HC Deb 03 July 1985 vol 82 cc314-6
2. Mr. Freeman

asked the Secretary of State for Trade and Industry what plans he has to assist the development of the footwear manufacturing industry.

The Parliamentary Under-Secretary of State for Trade and Industry (Mr. David Trippier)

My department has a wide range of schemes currently available to assist the development of industry, including the footwear manufacturing industry.

Mr. Freeman

Does my hon. Friend agree that the best way for the Government to help the footwear industry is to encourage the introduction of new technology, especially microelectronic process control technology, which will safeguard, rather than lose, jobs?

Mr. Trippier

Yes. In addition to the substantial grant which the Department of Trade and Industry gives the industry's research association, which last year was in excess of £500,000, officials in my Department are engaged in negotiations with representatives from the industry on the use of advanced techniques in the manufacture of footwear.

Mr. Campbell-Savours

Is the Minister worried about the influence of the British Shoe Corporation on the British footwear market?

Mr. Trippier

There is a retail commitment, with which the hon. Gentleman is familiar and to which we refer from time to time. I appreciate that there have been discussions about this matter in the all-party footwear committee. If the hon. Gentleman would like to draw my attention to any specific matter, I shall consider it seriously.

Mr. Fry

In the context of the future of the footwear industry, has my hon. Friend seen early-day motion 834, which asks the Government to act on the danger of the United States Government imposing quotas on exports of footwear to that country? Will my hon. Friend be kind enough to make a statement?

Mr. Trippier

I have seen that early-day motion, which has been signed by colleagues with constituency interests in footwear, and I agree with the thrust of it. With our full backing, the Community has registered the strongest possible representation to the United States Administration that, if exports from the EC to the United States are to be curtailed, that would be unjustified and oblige the Community to take advantage of its powers under the general agreement on tariffs and trade to be compensated fully for injury caused to our exporters. It would not be understood in this House if the Americans introduced such a protectionist measure, because it would not sit easily with their professed belief in free trade.

Mr. John Smith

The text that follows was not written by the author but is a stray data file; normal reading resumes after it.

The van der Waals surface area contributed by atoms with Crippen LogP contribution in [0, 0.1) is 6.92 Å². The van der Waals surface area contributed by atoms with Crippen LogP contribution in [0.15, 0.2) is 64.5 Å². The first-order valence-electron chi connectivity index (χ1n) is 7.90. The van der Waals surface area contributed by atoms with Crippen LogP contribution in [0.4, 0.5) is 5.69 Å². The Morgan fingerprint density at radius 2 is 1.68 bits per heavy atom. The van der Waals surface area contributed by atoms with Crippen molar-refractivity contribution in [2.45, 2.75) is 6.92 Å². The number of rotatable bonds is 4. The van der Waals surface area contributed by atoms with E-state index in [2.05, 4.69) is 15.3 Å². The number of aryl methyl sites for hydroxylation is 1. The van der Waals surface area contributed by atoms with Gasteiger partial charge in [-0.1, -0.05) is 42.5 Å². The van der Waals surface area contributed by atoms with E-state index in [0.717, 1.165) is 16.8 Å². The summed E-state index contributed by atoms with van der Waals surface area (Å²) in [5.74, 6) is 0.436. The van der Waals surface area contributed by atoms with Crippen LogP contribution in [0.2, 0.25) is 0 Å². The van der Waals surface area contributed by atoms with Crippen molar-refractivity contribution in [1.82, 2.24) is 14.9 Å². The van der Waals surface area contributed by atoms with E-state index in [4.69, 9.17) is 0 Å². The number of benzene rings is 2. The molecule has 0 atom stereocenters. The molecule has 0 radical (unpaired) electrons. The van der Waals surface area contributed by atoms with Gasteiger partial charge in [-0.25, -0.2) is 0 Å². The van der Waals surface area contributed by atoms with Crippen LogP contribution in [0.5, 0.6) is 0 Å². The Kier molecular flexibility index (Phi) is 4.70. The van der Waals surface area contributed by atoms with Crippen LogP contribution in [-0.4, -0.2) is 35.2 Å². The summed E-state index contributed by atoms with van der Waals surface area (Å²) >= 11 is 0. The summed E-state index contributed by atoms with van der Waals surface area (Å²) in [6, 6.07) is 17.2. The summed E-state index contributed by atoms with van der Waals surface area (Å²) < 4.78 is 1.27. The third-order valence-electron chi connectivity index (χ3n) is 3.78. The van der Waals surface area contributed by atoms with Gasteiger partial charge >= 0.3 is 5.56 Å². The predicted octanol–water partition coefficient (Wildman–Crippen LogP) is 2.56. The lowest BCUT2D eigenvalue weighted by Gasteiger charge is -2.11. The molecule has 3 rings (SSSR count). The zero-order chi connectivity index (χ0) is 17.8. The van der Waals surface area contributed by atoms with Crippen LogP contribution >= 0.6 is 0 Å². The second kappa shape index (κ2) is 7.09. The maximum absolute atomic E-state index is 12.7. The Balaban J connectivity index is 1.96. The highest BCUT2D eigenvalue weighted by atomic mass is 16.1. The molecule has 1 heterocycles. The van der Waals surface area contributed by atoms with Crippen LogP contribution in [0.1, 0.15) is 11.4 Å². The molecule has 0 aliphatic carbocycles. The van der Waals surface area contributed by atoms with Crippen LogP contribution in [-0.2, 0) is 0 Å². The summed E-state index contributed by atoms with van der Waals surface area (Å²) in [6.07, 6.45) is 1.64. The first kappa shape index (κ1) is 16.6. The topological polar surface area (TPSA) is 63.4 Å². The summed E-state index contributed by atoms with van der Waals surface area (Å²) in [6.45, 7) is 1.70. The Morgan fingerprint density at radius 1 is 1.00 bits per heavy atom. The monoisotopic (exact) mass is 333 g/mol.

In the event of the Americans not matching their actions to their beliefs and quotas being applied, will the Government ensure that such quotas are applied country by country, or on an EEC basis, whereupon the Government will put pressure on Brussels to ensure that there is a country by country allocation of those quotas, as the British Footwear Manufacturers Federation has asked the Government to do?

Mr. Trippier

I should not like to go down that path, for the simple reason that, at this stage, only the International Trade Commission is making representations to the American Administration. The ITC is not part of the American Government. Indeed, the American Administration has a good record on resisting the overtures of organisations, such as the ITC, with regard to the introduction of protectionist measures. I do not know whether we shall get anywhere near what the right hon. and learned Gentleman suggests. I hope that the record to which I have referred remains good.

Mr. Powley

If the position to which my hon. Friend the Member for Wellingborough (Mr. Fry) referred came about, and vast quantities of cheap shoes were being dumped on the English market to the detriment of our footwear industry, following early-day motion 834, would my hon. Friend be prepared to consider appropriate measures to protect our industry?

Mr. Trippier

It would be a case of retaliatory action, and we are nowhere near that at the moment. As I said in reply to the right hon. and learned Member for Monklands, East (Mr. Smith), I do not think we should be led down that path at this stage. The United States Administration have always resisted protectionist measures. Obviously it is our profound hope, as it is the hope of the European Community, that they will resist them again.